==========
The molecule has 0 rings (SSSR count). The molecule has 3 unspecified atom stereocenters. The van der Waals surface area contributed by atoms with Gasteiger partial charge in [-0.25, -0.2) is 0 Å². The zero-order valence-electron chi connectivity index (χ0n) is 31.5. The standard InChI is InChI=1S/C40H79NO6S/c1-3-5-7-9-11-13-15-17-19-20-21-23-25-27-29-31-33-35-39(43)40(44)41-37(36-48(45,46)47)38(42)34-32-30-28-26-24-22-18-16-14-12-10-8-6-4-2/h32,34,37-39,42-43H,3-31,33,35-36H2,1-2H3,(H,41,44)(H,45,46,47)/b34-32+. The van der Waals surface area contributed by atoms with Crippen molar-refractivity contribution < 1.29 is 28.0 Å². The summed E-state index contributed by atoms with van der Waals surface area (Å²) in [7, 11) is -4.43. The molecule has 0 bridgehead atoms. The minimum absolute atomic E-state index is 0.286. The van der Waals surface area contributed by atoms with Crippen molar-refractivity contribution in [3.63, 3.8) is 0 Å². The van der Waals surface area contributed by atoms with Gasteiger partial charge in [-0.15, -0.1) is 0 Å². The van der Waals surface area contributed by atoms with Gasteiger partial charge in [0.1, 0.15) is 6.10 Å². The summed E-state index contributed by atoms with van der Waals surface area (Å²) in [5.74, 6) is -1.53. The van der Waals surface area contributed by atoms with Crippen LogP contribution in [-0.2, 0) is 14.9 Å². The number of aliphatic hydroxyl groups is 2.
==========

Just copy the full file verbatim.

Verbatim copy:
The molecule has 0 rings (SSSR count). The molecule has 3 unspecified atom stereocenters. The van der Waals surface area contributed by atoms with Gasteiger partial charge in [-0.25, -0.2) is 0 Å². The zero-order valence-electron chi connectivity index (χ0n) is 31.5. The standard InChI is InChI=1S/C40H79NO6S/c1-3-5-7-9-11-13-15-17-19-20-21-23-25-27-29-31-33-35-39(43)40(44)41-37(36-48(45,46)47)38(42)34-32-30-28-26-24-22-18-16-14-12-10-8-6-4-2/h32,34,37-39,42-43H,3-31,33,35-36H2,1-2H3,(H,41,44)(H,45,46,47)/b34-32+. The van der Waals surface area contributed by atoms with Crippen molar-refractivity contribution < 1.29 is 28.0 Å². The summed E-state index contributed by atoms with van der Waals surface area (Å²) in [7, 11) is -4.43. The molecule has 0 bridgehead atoms. The minimum absolute atomic E-state index is 0.286. The van der Waals surface area contributed by atoms with Crippen molar-refractivity contribution in [3.63, 3.8) is 0 Å². The van der Waals surface area contributed by atoms with Gasteiger partial charge in [-0.15, -0.1) is 0 Å². The van der Waals surface area contributed by atoms with Gasteiger partial charge in [0.1, 0.15) is 6.10 Å². The summed E-state index contributed by atoms with van der Waals surface area (Å²) in [5.74, 6) is -1.53. The van der Waals surface area contributed by atoms with Crippen LogP contribution in [-0.2, 0) is 14.9 Å². The number of aliphatic hydroxyl groups is 2.